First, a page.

Consideration by the full court is warranted because two judges have now decided an issue which, I believe, is one of exceptional importance regarding the interpretation of D.C.Code § 23-1325(a), and have broadly concluded, on the facts of Mr. Pope's case, that it is insufficient under § 23-1325(a) to sustain an order of pretrial detention by relying on (1) probable cause that the appellant committed assault with intent to kill while armed and (2) the facts and circumstances of the charged crime.   To appreciate the import of the majority decision, I believe it is important to comprehend the procedural history and the factual background of this case.

After this court remanded this matter to the trial court for further findings under D.C.Code § 23-1325, the trial court responded, in part, by saying on January 8, 1999:

This court further finds that based on the eyewitness identification there is probable cause to believe that the defendant committed the offense of assault with intent to kill while armed, this court further finds that the egregious nature in which the offense occurred establishes that the defendant is a danger to the community;  lastly this court finds that based on the combination of these two factors there is clear and convincing evidence that there is no condition nor combination of conditions that will ensure the safety of the community.

During the brief November 16, 1998 proceeding following remand, the trial judge stated, inter alia:

The finding was a probable cause finding.   There is more than probable cause on the event happening, but there is only probable cause on the identification.   So, the court cannot make a substantial probability finding on the entire event, including the identification․

And as I said at the time of the preventive detention finding, this case was as egregious a case as I've ever seen on the issue of dangerousness․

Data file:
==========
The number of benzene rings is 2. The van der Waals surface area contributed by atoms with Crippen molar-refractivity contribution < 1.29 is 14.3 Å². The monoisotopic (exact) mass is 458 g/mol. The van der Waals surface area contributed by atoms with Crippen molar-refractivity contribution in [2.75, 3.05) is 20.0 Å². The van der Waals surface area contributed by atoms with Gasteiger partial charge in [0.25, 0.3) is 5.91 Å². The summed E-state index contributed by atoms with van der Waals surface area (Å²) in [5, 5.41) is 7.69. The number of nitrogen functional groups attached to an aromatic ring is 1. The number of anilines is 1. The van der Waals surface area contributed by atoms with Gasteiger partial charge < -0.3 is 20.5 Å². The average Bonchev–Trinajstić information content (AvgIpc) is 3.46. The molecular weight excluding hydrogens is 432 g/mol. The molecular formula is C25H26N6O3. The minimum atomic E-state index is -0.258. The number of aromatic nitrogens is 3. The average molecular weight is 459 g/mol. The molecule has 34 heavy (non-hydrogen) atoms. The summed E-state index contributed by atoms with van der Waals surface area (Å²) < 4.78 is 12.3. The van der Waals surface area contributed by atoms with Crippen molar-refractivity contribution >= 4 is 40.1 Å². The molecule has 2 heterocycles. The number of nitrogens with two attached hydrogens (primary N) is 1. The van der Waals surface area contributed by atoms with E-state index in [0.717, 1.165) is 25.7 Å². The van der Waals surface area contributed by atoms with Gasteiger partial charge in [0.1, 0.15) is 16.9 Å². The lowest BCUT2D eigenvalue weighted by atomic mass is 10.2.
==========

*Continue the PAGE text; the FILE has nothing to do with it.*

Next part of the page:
There is a minimal degree to which the Court has factored the possession of cocaine, which has been expunged, recognizing that it is of little or no additional value.   And so, what this case comes down to is ․ probable cause, plus the nature, the egregious nature in which the offense occurred[.  T]he Court concludes that there is clear and convincing evidence that there is no condition, nor combination of conditions, that will ensure the safety of the community.   And it is for those reasons that the Court would order the continued preventive detention of the Defendant.

The trial court obviously considered the affidavit in support of the arrest warrant for Mr. Pope, and the testimony of Metropolitan Police Department Officer Brett Smith at the July 15, 1998 hearing on the government's motion for pretrial detention.   The arrest warrant affidavit centered on the statement of an eyewitness whose identity Officer Smith and the trial court sought to protect at the hearing by referring to the witness as “it.”   The affidavit recounted the police department's interview with the eyewitness: